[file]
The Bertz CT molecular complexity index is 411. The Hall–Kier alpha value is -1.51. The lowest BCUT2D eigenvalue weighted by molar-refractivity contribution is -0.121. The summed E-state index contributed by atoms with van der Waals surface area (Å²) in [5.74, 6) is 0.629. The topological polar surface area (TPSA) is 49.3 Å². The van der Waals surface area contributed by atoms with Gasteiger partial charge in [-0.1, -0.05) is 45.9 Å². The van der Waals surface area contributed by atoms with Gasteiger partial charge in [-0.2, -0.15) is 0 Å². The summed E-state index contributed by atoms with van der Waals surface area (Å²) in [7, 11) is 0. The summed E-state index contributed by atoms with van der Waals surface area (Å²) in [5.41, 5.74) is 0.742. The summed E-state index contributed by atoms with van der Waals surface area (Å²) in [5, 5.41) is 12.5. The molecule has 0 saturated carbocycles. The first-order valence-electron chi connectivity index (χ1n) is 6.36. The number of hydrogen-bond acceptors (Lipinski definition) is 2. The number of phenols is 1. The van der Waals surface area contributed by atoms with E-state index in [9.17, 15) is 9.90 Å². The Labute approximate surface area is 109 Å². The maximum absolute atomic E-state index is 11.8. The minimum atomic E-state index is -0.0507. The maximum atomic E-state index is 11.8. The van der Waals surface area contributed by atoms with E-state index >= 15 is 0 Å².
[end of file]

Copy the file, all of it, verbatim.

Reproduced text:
The Bertz CT molecular complexity index is 411. The Hall–Kier alpha value is -1.51. The lowest BCUT2D eigenvalue weighted by molar-refractivity contribution is -0.121. The summed E-state index contributed by atoms with van der Waals surface area (Å²) in [5.74, 6) is 0.629. The topological polar surface area (TPSA) is 49.3 Å². The van der Waals surface area contributed by atoms with Gasteiger partial charge in [-0.1, -0.05) is 45.9 Å². The van der Waals surface area contributed by atoms with Gasteiger partial charge in [-0.2, -0.15) is 0 Å². The summed E-state index contributed by atoms with van der Waals surface area (Å²) in [7, 11) is 0. The summed E-state index contributed by atoms with van der Waals surface area (Å²) in [5.41, 5.74) is 0.742. The summed E-state index contributed by atoms with van der Waals surface area (Å²) in [5, 5.41) is 12.5. The molecule has 0 saturated carbocycles. The first-order valence-electron chi connectivity index (χ1n) is 6.36. The number of hydrogen-bond acceptors (Lipinski definition) is 2. The number of phenols is 1. The van der Waals surface area contributed by atoms with E-state index in [9.17, 15) is 9.90 Å². The Labute approximate surface area is 109 Å². The maximum absolute atomic E-state index is 11.8. The minimum atomic E-state index is -0.0507. The maximum atomic E-state index is 11.8. The van der Waals surface area contributed by atoms with E-state index >= 15 is 0 Å².